It seems like wood burning stoves are back in the headlines this week as the government puts its plans into action to phase out the sale of the most polluting fuels from 2021 to 2023.

So, what does this mean for those of us who use log burners in our homes?

  • Firstly, log burners are not going to be banned
  • Rather, the burning of dry seasoned wood is now highlighted as the cleanest and most efficient fuel available
  • The sale of coal and wet wood will be phased out as they produce the highest level of air pollution and are least efficient

Here at Direct Stoves, we think this is a huge step in the right direction for improving the way we heat our homes.

Many of the moves being legislated are actually here to help by improving the quality of fuel we burn in our homes. By encouraging the use of dry and seasoned wood, we are ensuring we are using the cleanest possible fuel to power our stoves.

By working with the government on this issue, the stove industry is ensuring that we can continue to burn solid fuel in a way that is sustainable, efficient and doesn’t pollute the air we breathe.

What Are The Benefits of Burning Dry Wood?

dried firewood

Even before the government announced their plans to phase out coal and wet wood, the Stove Industry Alliance has been promoting the use of seasoned wood.

If you aren’t sure, seasoned wood is wood that has been dried out, often in a kiln, to reduce the moisture content to a maximum of 20%.

Seasoned wood is significantly cleaner and more efficient to burn on your stove than wet wood. When you try to burn unseasoned wood, the moisture inside the wood creates a high level of smoke and smouldering. Not only is this bad for the air we breathe by producing particulate matter, but it can also damage your chimney and stove beyond repair with soot, tar and creosote.

By burning seasoned wood, you are choosing one of the cleanest and most efficient solid fuels available. As it has a much lower moisture content, the amount of smoke it creates is drastically reduced. It also means that your fuel will provide more heat for you, as less energy is lost by boiling off the water inside the wood.

In fact, dried logs can produce as much as 4.5kW/h of heat, while the same amount of wet wood can only provide you with 1.0kW/h.

Better still, burning seasoned wood can be a carbon neutral process. When burnt in a modern Ecodesign stove, the amount of carbon produced by burning the wood is offset by the amount of oxygen converted by the tree in its lifetime. You may or may not also know that when wood is left to rot, it actually releases more carbon into the air than if it was burnt efficiently.

SIA Ecodesign Logo

Many dried wood suppliers also make the commitment to replant every tree they cut down, ensuring the process remains sustainable.

Related: Can Your Stove Help Keep Air Pollution Down?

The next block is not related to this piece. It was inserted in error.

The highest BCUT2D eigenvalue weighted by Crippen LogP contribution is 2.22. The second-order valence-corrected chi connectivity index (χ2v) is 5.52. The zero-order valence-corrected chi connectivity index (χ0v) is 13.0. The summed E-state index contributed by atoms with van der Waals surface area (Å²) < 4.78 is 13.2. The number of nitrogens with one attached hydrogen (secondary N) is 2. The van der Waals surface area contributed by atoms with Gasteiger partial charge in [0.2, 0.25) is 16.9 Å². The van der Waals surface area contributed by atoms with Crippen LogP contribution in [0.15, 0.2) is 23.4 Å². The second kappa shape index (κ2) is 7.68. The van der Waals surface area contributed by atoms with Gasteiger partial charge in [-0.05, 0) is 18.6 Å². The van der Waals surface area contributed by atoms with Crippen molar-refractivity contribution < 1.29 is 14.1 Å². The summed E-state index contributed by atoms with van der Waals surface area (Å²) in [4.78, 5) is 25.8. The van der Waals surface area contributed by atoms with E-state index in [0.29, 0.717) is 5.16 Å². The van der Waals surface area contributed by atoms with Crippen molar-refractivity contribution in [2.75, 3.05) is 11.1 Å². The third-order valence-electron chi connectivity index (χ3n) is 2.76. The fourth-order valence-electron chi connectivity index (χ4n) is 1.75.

So, Exactly What Fuels Are Being Put Under Fire?

There are only two types of fuel that are being phased out under the new legislation. These are house coal and wet wood - this is different to dry or ‘seasoned’ wood.

Coal and wet - or ‘unseasoned’ - wood are the most polluting fuels you can burn in your stove. They release a high level of smoke into the air, which is the main source of PM2.5 - the tiny particles created by combustion which can damage our lungs if breathed in.

The changes will mean:

  • Sales of bagged traditional house coal will be phased out by February 2021, and the sale of loose coal direct to customers will end by 2023
  • Sales of wet wood in small units (less than 2m3) will be phased out from February 2021. Wet wood in volumes greater than 2m3 will also have to be sold with advice on how to dry it before burning
  • Makers of solid fuels will also need to show they have a very low sulphur content and only emit a small amount of smoke.

By phasing out the sale of these two types of fuel, we are moving towards cleaner and more efficient alternatives, including dry seasoned wood and low-sulphur smokeless fuels.

We would also point out another issue - the burning of processed wood. This includes any wood not intended for burning, such as old furniture, pallets and fencing. As these items are often treated with chemicals such as varnish or paint, toxic fumes are released when set on fire.

What Should You Do Now?

If you already have a wood burner...

If you already have a wood burner or multi fuel stove, now is the time to put some thought into how clean and efficient your fuel is, if you haven’t already.

If you are using house coal, find an alternative manufactured smokeless fuel to burn instead.

If you are using unseasoned wood - or, worse still, old furniture, pallets or fence panels - start to make the change to suitable seasoned firewood. The Woodsure Ready to Burn Scheme can help you find a supplier.

Alternatively, you can season fresh wood yourself. We have a great guide available on how to stack, store and season firewood here.

If you are looking for a new wood burner...

Whether you are looking to buy a stove for the first time or want to replace an older model, take into consideration how clean burning and efficient your options are.

The best way to ensure your stove is producing minimal emissions is to invest in an Ecodesign stove. These actually already exceed the current European directive on how much air pollution wood burning stoves can make by up to 75%.

You can find out more about the benefits of Ecodesign stoves here.

We also have a stove scrappage scheme which allows you to earn 10% off a new Ecodesign stove if you recycle your older model.

Do you want more information on Ecodesign stoves? Feel free to contact us or browse our full range of stoves and chimney products.

Find more resources on the Direct Stoves blog

Does a Log Burner Add Value to Your House? | Are Wood Burners Bad For The Environment? | The Positives of Buying a Wood Burning Stove